The first topic of ONL202 was DIGITAL LITERACY, that I have not been thinking of much. While exploring the resources recommended by the organisers, I quickly realised that I have misunderstood the term ‘digital literacy’. Here I share what I misunderstood and learnt.
1. Review of ‘Developing digital literacies (2014) JISC guide’
Accessibility to correct information/resources safely through various online channels/at various online platforms became an important capability to use, because it extends chances to broader information channels. This is how JISC (2014) opened the discussion about digital literacy. Digital literacy is not a concrete concept in how well you can decode the information available online, but it is always in the development because proficient digital literacy is context-based.
For instance, each school at a university may require people different digital skills to be proficient in digital literacy. In business school, students may need to handle numeric information with analysis tools, while students in design school need to be proficient in 3D design digital tools. During the Webinar, I had a chance to learn more about ‘Visitor and Resident’ or ‘Native and Immigrant’ concept in understanding digital literacy. I can see how students feel more natural in utilising digital platforms or technologies in their life. However, it does not mean frequent and proficient using of technology assures an appropriate application of technologies to their learning context. And the context is influential in each person’s digital literacy. Therefore, digital literacy in each community should be differentiated. To do that, it is important for the members of the community can work together to create culture regarding digital literacy. Here are some projects done at few institutions.
Developing Faculty Learning Communities at the University of Bath : “These groups came together to develop a rich set of digital literacy statements which describe the attributes of learners, researchers, teachers and professionals within the context of their subject disciplines.”
It makes sense that different types of digital skills and different proficient level of digital literacy required at different disciplines and areas. Learning communities made the statements more relevant to the members of each micro-community, so it became more efficient. In conclusion, when we say ‘digital literacy’ is does not mean how many digital tools you can play with, or how well you can play with those tools. Rather, it means if you understand your digital world well and if you can choose the correct digital tool that support learning most efficiently.
2. In my context
This semester, I observe my students using technology in learning. I use our university’s internal learning platform, LumiNUS, Zoom and MS Teams as the main communication channels. But each tool serves slightly different purposes. LumiNUS allows me to see all the students’ university related particulars (e.g. matrix number, lecture group, email address) and provide functions such as sending SMS, uploading grades, uploading learning materials. Another advantage of LumiNUS is its familiarity to me and to the students. All of us have been using LumiNUS for some time already (except few year 1 students).
MS Teams is a fantastic platform to create a learning community as well as private communication channel within it. For instance, I receive all the written works via MS Teams, and it allows me to comment and edit within the tool. In the post, students exchange questions and answers freely, which creates a certain culture of learning community. But most of us are using this tool for the first time, so we went through a bit of challenges at the beginning of semester.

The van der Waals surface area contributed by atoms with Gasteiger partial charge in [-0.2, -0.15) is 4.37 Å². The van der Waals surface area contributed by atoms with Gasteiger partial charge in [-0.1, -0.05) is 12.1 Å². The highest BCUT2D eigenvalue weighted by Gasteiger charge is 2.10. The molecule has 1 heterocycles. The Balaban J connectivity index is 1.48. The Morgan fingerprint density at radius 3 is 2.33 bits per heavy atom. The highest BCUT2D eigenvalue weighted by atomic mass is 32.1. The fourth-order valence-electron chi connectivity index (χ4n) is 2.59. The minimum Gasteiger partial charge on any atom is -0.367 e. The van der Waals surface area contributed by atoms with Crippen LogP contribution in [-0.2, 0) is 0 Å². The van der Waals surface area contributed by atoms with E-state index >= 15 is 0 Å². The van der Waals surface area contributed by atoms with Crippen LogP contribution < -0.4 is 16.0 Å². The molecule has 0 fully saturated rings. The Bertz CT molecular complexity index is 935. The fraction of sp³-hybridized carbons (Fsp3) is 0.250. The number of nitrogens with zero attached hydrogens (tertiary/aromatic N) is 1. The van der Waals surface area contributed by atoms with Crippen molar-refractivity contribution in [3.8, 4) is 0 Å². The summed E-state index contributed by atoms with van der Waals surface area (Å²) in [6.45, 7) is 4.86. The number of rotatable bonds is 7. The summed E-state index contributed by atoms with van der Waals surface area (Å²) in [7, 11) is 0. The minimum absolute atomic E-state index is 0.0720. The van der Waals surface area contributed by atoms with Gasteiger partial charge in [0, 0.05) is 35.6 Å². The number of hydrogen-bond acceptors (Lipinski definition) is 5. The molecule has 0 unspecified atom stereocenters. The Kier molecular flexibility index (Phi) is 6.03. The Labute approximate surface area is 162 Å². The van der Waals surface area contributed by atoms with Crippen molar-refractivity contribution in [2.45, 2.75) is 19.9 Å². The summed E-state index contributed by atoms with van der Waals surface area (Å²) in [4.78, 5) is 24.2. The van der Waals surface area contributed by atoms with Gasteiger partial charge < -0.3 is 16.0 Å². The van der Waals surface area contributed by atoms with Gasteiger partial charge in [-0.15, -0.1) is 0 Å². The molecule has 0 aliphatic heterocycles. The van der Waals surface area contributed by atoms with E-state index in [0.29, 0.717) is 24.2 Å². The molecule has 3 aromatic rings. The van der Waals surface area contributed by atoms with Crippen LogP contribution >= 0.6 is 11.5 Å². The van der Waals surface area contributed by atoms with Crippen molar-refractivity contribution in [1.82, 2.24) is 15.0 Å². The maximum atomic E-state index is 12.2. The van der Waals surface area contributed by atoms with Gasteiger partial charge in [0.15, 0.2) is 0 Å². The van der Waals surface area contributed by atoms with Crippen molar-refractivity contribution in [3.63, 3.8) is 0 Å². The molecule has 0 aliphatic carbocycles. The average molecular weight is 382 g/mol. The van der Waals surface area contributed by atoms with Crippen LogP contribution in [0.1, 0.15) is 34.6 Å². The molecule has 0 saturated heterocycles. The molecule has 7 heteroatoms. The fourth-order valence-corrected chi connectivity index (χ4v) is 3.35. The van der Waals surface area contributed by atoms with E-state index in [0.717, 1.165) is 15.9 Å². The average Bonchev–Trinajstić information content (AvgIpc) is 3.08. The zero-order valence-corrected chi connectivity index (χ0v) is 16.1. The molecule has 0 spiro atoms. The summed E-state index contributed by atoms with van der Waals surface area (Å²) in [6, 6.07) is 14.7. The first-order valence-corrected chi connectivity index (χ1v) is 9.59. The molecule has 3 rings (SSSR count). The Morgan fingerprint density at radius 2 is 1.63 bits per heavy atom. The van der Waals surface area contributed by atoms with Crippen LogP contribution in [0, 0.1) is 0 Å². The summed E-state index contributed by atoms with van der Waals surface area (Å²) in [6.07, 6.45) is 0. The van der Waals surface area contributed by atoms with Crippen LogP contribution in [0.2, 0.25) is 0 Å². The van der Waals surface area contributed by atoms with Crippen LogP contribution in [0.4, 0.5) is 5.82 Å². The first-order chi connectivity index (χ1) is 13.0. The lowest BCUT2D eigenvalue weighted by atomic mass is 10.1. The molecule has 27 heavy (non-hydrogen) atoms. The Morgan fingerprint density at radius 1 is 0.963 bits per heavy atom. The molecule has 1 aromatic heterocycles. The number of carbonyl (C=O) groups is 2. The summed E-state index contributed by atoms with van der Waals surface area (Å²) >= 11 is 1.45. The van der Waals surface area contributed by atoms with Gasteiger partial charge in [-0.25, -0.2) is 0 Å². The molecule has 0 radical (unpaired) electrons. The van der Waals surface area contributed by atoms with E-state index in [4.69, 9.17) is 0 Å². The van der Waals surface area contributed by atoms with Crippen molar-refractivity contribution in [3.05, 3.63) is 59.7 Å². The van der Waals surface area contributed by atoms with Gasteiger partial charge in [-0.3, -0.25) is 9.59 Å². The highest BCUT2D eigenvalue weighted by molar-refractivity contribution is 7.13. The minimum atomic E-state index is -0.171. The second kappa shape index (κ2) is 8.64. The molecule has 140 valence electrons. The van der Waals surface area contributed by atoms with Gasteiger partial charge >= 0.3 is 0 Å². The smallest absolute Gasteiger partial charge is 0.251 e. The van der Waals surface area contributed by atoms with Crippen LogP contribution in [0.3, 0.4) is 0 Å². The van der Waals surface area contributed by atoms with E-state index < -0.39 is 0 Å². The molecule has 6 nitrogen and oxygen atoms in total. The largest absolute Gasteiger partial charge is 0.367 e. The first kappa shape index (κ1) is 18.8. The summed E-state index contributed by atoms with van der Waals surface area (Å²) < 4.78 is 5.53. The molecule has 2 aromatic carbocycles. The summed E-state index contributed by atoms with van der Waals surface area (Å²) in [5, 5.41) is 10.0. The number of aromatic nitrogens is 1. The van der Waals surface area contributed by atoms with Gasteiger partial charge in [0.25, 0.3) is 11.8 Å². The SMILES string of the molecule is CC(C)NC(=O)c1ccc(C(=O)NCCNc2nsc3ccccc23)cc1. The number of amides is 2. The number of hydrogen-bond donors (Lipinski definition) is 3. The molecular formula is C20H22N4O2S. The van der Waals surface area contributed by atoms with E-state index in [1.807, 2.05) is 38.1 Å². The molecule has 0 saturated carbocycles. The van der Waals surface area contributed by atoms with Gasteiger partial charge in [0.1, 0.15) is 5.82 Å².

Zoom is the tool for live lectures. Thankfully, NUS provided cooperate license to the members of the university and Zoom is connected with LumiNUS, which makes it easy to use. For instance, I can create Zoom meetings within LumiNUS and the students can instantly see their meeting details in LumiNUS.
While I concerned so much in using too many (at least to me!) online tools exclusively this semester, at the beginning of semester I did a small attitude survey towards online platform in learning, particularly Korean language that I am teaching. The question asked was “How does the online mode of course will impact improving Korean (in General, Accuracy, Vocabulary, Comprehension, Writing, Listening, Speaking, Enjoyment)?“ The outcome was quite surprising to me. The students rated the impact from online mode in learning would be rather neutral (neither positive nor negative) in average. Table 1 demonstrates the rate of each choice by 44 students in an advanced Korean language module at the National University of Singapore.
Table 1. Attitude towards online mode of learning (5 scale rating) by area
|Area||Extremely positive||Somewhat positive||Neither positive nor negative||Somewhat negative||Extremely
It was interesting to see the students expected to see a positive impact from online mode on Listening (61%). Although the students expected most negatively (39%) in speaking among all the aspects, still more positive attitude than negative attitude was found (46% vs 39%). From digital literacy perspective, students might perceived their digital literacy quite proficient due to their nativeness in digital world, and are positive in online learning regardless their digital literacy in learning context.
At the end of the semester, the same set of questions will be sent to the students to answer. It would be interesting to see how their attitude might be changed after the completion of the online module. I expect the students would perceive higher proficient digital literacy in learning context, and become more ‘resident‘ in utilising educational tools for learning. But on the other hand, there could be a chance the students realise challenges in learning online due to limited digital literacy in this context.